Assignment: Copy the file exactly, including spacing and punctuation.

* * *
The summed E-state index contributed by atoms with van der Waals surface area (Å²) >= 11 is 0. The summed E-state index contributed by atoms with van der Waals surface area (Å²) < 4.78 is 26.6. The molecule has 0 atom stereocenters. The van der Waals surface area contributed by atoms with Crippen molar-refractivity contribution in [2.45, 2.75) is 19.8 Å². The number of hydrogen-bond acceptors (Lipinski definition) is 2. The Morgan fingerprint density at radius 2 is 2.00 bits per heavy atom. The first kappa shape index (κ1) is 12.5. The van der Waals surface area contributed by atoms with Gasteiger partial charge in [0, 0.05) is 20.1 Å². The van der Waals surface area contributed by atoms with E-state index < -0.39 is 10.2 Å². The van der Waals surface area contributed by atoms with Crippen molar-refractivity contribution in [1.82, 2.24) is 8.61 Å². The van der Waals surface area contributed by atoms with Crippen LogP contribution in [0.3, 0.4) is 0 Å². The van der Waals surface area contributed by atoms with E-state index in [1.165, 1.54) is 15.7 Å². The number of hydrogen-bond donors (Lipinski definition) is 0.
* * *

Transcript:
The summed E-state index contributed by atoms with van der Waals surface area (Å²) >= 11 is 0. The summed E-state index contributed by atoms with van der Waals surface area (Å²) < 4.78 is 26.6. The molecule has 0 atom stereocenters. The van der Waals surface area contributed by atoms with Crippen molar-refractivity contribution in [2.45, 2.75) is 19.8 Å². The number of hydrogen-bond acceptors (Lipinski definition) is 2. The Morgan fingerprint density at radius 2 is 2.00 bits per heavy atom. The first kappa shape index (κ1) is 12.5. The van der Waals surface area contributed by atoms with Gasteiger partial charge in [0, 0.05) is 20.1 Å². The van der Waals surface area contributed by atoms with E-state index < -0.39 is 10.2 Å². The van der Waals surface area contributed by atoms with Crippen molar-refractivity contribution in [1.82, 2.24) is 8.61 Å². The van der Waals surface area contributed by atoms with Crippen LogP contribution in [0.3, 0.4) is 0 Å². The van der Waals surface area contributed by atoms with E-state index in [1.165, 1.54) is 15.7 Å². The number of hydrogen-bond donors (Lipinski definition) is 0.